Other photographers often ask me during my workshops if a pen tablet is necessary for postproduction retouching. The answer I always give starts with, “well, it depends”. It really depends on you, your style and the complexity that goes into your postproduction work. Out of a typical workshop my guess is that thirty percent of the room uses a tablet for retouching, I find that to be a very low percentage. I’ve had numerous photographers tell ne that they just can’t get use to it. It feels very weird, the mouse feels better, I boxed it up and returned it after a couple of days. These are common complaints with tablets and the fact is that they DO feel weird at first. But guess what, if you stick to it, it will begin to feel natural in your hand and you will come to a point where you wouldn’t dare touch your mouse while retouching. I’ve been there trust me on this.
If you’re considering doing any amount of quality retouching for fashion and/or beauty then it’s imperative that you own a tablet. You just can’t get the level of control with a mouse that you can get using a tablet. There are plenty of articles that discuss the advantages of a tablet over a mouse so I won’t get into all that here. Just know that YOU NEED A TABLET if you want to do some serious retouching. Could you imagine drawing in eyelashes with a mouse? That just sounds painful.
As far as which tablet to get, that depends on your budget and taste. There are plenty to choose from but I would recommend sticking with the industry standard Wacom tablets found here www.wacom.com
Wacom carries many different types of tablets. Ranging from the consumer end Bamboos to the pro end Intous line. Surely it would be nice to go for the top and get the latest and greatest Intous 4 but it may not be necessary. The Bamboo line is perfectly capable for meeting your retouching needs.
I’ll move on now to what I use and how I have mines configured to work for me. I’m currently using the 4×6 Intous 3. I never use the mouse that comes with these tablets, I leave it in the box. I choose a small 4×6 tablet because I simply don’t need all that area to retouch. Maybe if you’re a digital painter in Corel then I can see you might want wider and bigger strokes when your painting but not for retouching. If I’m working on detail, I just zoom in. The size will also depend on the amount of workspace you have on your desk. Some of the larger tablets take up a lot of real estate on your desk.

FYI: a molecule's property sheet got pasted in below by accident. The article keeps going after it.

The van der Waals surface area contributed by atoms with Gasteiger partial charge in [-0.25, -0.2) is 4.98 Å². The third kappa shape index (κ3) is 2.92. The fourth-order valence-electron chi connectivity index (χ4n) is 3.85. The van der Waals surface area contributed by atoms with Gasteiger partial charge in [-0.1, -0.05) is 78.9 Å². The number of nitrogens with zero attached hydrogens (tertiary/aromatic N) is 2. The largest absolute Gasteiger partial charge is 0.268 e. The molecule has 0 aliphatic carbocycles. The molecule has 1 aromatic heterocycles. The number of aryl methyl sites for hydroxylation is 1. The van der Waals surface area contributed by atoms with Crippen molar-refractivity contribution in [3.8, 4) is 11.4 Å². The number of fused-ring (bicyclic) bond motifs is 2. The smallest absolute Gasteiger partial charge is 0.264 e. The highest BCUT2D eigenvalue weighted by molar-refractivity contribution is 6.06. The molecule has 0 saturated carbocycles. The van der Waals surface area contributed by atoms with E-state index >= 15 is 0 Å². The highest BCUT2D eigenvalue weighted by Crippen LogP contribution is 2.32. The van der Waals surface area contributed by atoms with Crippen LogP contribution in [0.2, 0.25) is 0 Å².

Ok, here’s how I set up my tablet:
On the tablet itself, I have my control buttons on the left. If you retouch with your left hand then you just flip the tablet around to have the buttons on your right.
Button 1 : I have this button set up as a MODIFIER. When pressed, it acts as the ALT/OPTION key. This button is used most of the time and really get’s its use when cloning and healing.
Button 2: ZOOM IN. Clicking this button zooms in.
Button 3 : ZOOM OUT. Clicking this button zooms out.
Button 4 : Hand Tool. When I hold this button down, it allows me to move around the picture when I’m zoomed in. It also works handy when I shaking my image around to see imperfections. (I teach this in my workshops)
Button 5 : This is actually a slider and not a button. I have this one set to increase and decrease my brush sizes.
And now, on to the pen.
The pen has a simple rocker button on the side. The front rocker button I have set to a keystroke of CTRL+SPACE. This allows me to selectively zoom into an area I’m working on simply by holding down the button on the pen and dragging the zooming area I want. The rear button on the pen is set to a keystroke of CTRL+ALT+Z or CTRL+OPT+Z for a Mac. This undo’s your last action in Photoshop.
As you can see, configuring a tablet to work for your needs is the way to go. It saves a lot of time in having to deal with the keyboard. Something a mouse simply can’t do.
I hope you enjoyed my first tutorial. Now get up, put on your shoes and run out to your local retailer and pick up your tablet!